With so much economic uncertainty the employment landscape in 2022 will likely remain tumultuous. Information about how many people are employed, where, and for how much is going to continue to dominate the business news headlines. And much like last year, compensation will be at the forefront of many employees’ minds as they watch their cost of living increase and worry whether their pay will keep pace.
Of course, for the nation’s unemployed, discussions about how compensation may fluctuate this year remain inconsequential. And for small businesses that have been doing their best to absorb rising costs without laying people off or shutting down, the idea of giving raises this year is likely going to be a moot point. But for middle management, executive leadership, and HR personnel at mid-sized to large companies, the question of what to expect in the way of raises remains critical to business planning.
So, what should you plan for a raise this year?
We have been talking about this topic with our colleagues and keeping abreast of the latest US employment news and have put together this resource to help guide your compensation planning:
Inflation & Raise Negotiations
Over the last year inflation has been dubbed a “top economic challenge” and with it continuing to rise, it is set to take center stage again this year. Last autumn a widely circulated Bloomberg article on how inflation would affect compensation asserted that,
“The insatiable demand for labor in the pandemic recovery -- coupled with record quits rates and a barely changing supply -- has fueled wage increases this year, particularly for lower-paid jobs in sectors like hospitality and retail. Salaries of office staff and higher-income employees haven’t kept up with the growth. But the recent spike in consumer prices now gives these workers more ammunition to negotiate higher pay.”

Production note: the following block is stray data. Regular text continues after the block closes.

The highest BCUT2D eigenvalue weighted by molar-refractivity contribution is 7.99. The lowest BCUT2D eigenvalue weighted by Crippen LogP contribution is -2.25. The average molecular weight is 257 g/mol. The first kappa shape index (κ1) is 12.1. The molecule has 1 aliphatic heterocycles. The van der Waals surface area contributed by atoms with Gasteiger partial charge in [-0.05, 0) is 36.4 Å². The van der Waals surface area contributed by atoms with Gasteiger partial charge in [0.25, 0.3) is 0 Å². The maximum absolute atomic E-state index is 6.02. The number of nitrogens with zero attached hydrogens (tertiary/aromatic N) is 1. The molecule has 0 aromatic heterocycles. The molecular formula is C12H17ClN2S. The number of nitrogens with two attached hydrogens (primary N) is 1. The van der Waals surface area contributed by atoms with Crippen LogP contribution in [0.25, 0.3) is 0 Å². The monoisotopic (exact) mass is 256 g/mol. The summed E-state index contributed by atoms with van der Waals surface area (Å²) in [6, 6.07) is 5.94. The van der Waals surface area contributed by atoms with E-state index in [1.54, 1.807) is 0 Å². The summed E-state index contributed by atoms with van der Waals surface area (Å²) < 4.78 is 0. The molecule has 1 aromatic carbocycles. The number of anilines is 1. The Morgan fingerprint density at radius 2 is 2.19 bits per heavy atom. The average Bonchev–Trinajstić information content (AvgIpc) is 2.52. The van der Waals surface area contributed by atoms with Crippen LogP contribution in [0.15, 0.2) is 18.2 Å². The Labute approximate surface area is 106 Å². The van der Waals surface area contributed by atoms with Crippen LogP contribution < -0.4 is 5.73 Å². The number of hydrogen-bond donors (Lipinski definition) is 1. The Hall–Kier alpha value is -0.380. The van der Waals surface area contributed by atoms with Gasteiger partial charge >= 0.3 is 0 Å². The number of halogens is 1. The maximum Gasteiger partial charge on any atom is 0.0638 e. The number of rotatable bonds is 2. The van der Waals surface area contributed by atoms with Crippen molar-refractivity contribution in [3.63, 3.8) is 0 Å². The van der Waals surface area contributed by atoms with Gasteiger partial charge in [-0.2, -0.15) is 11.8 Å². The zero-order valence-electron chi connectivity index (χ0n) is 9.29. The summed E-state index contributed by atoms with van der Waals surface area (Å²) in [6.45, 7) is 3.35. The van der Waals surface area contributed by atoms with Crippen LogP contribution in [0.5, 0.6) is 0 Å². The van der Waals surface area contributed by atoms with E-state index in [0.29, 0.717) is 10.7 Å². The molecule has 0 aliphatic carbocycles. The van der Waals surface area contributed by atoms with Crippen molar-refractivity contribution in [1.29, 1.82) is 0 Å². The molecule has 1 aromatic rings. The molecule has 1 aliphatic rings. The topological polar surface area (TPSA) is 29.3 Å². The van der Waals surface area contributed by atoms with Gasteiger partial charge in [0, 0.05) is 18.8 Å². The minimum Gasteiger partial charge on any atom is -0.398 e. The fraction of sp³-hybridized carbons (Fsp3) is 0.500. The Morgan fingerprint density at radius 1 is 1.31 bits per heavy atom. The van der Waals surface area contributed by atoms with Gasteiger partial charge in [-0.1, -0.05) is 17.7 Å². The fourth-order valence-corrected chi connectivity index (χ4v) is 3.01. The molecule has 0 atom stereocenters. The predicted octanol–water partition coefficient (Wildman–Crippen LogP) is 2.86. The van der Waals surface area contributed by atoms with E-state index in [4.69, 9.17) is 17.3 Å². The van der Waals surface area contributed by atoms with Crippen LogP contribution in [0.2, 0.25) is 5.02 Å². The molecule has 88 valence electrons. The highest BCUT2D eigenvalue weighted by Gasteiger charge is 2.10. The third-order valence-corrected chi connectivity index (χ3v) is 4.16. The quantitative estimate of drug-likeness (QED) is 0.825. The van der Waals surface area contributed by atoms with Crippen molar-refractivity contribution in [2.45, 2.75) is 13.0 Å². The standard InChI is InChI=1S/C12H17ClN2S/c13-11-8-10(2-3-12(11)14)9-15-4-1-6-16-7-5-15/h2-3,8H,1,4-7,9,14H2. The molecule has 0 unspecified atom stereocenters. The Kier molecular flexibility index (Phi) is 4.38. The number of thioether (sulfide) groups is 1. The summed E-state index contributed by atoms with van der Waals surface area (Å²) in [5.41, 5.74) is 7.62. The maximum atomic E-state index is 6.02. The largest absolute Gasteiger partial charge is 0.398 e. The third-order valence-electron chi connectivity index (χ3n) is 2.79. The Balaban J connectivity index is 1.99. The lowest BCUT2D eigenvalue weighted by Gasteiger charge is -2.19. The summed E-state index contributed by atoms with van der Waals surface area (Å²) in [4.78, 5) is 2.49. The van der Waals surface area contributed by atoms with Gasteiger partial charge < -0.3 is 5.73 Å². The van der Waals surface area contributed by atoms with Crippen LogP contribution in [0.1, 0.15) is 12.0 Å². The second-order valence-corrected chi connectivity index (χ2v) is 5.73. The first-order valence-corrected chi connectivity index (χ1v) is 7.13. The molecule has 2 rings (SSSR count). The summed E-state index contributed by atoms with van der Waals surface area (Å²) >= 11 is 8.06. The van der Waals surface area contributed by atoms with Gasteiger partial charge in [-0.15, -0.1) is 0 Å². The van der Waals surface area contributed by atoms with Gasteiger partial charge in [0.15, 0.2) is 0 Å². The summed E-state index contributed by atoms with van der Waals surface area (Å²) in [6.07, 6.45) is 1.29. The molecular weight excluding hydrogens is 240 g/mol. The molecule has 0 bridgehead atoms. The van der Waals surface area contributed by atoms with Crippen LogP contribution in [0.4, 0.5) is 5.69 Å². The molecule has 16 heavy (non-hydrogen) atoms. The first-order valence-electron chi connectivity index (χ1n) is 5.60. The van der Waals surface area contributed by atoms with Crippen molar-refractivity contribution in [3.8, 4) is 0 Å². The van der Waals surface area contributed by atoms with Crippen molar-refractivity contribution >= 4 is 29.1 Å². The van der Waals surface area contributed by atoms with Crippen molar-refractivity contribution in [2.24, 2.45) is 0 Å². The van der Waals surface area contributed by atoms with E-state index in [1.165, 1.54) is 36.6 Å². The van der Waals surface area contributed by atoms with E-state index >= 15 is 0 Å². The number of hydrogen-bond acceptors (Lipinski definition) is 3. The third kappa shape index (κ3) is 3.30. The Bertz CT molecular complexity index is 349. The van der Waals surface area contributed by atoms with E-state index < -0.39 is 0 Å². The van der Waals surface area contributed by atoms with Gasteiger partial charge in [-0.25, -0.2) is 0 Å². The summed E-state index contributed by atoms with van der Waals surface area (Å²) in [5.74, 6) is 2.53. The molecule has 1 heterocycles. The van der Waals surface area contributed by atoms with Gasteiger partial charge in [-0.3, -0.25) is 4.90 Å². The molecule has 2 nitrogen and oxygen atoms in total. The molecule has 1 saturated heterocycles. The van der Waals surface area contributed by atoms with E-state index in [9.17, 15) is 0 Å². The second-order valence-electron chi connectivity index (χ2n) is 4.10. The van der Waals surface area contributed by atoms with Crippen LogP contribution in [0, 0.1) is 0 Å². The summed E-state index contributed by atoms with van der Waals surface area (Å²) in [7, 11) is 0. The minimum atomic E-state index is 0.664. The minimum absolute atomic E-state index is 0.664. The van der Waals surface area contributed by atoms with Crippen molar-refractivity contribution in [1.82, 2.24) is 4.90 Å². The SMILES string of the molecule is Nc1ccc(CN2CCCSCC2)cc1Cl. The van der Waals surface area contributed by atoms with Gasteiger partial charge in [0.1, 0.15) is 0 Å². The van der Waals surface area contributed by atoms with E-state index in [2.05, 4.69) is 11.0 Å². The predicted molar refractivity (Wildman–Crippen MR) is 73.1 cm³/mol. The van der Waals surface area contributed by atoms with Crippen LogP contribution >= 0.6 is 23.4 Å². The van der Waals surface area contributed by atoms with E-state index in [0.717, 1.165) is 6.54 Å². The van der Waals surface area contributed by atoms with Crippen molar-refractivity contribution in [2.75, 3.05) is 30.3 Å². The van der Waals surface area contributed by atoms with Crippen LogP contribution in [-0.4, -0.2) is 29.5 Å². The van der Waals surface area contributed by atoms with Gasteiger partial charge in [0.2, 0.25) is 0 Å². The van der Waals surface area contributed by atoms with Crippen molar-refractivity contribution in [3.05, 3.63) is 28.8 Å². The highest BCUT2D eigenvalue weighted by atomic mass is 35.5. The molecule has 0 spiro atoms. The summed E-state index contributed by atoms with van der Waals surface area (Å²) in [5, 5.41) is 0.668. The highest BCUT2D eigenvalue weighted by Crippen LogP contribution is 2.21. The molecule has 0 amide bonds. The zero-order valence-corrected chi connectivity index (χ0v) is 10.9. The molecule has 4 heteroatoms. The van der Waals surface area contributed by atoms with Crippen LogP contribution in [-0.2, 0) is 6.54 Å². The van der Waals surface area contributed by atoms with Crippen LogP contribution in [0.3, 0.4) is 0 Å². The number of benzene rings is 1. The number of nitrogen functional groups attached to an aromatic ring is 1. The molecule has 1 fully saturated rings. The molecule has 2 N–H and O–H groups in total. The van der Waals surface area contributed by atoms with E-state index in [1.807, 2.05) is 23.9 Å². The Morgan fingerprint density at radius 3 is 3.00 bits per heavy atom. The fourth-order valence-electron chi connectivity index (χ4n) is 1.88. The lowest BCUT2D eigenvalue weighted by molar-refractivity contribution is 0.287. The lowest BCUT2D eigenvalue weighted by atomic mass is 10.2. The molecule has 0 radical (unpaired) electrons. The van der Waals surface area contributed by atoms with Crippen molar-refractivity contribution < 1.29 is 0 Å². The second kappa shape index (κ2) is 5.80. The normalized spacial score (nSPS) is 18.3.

This is a salient point for compensation critics who have long argued that until employees demand better payment, they will be stuck in the same lowly 1-2% average bonus rut for years to come. This Bloomberg resource reminds us that with the current state of the labor market, employees are now firmly in the driver’s seat when it comes to ensuring that their wages meet their perceived needs, but they are by no means the only major news outlet to express this sentiment.
For months the internet has been flooded with articles discussing how soaring inflation is going to affect everything from consumer purchasing to salary negotiations and everything in between. As a result, many Americans are now of the impression that if they do not get a raise of at least 5% this year, they are going to be taking a pay cut.
In fact, a recent study shows that 20% of Americans expect a raise of at least 10% this year. On the other end of the spectrum, however, 10% of Americans expect a raise of 2% or less. Will these employees get what they are expecting (or what they want)? Our team set out to answer that very question!
At many organizations we are seeing employers peg their raise figures for 2022 at a standard 6% across the board (in keeping with current inflation figures), with adjustments to reward employees that go above and beyond.
In general, three things will influence how much raises are this year:
- Inflation and cost of living increases
- A desire to retain key employees
- Fair market value variations across industries and job titles
Keeping those factors in mind, top performing employees may see as much a 10% raise this year but should not expect as significant of a raise next year because this will likely be treated as a one-time compensation adjustment to encourage retention.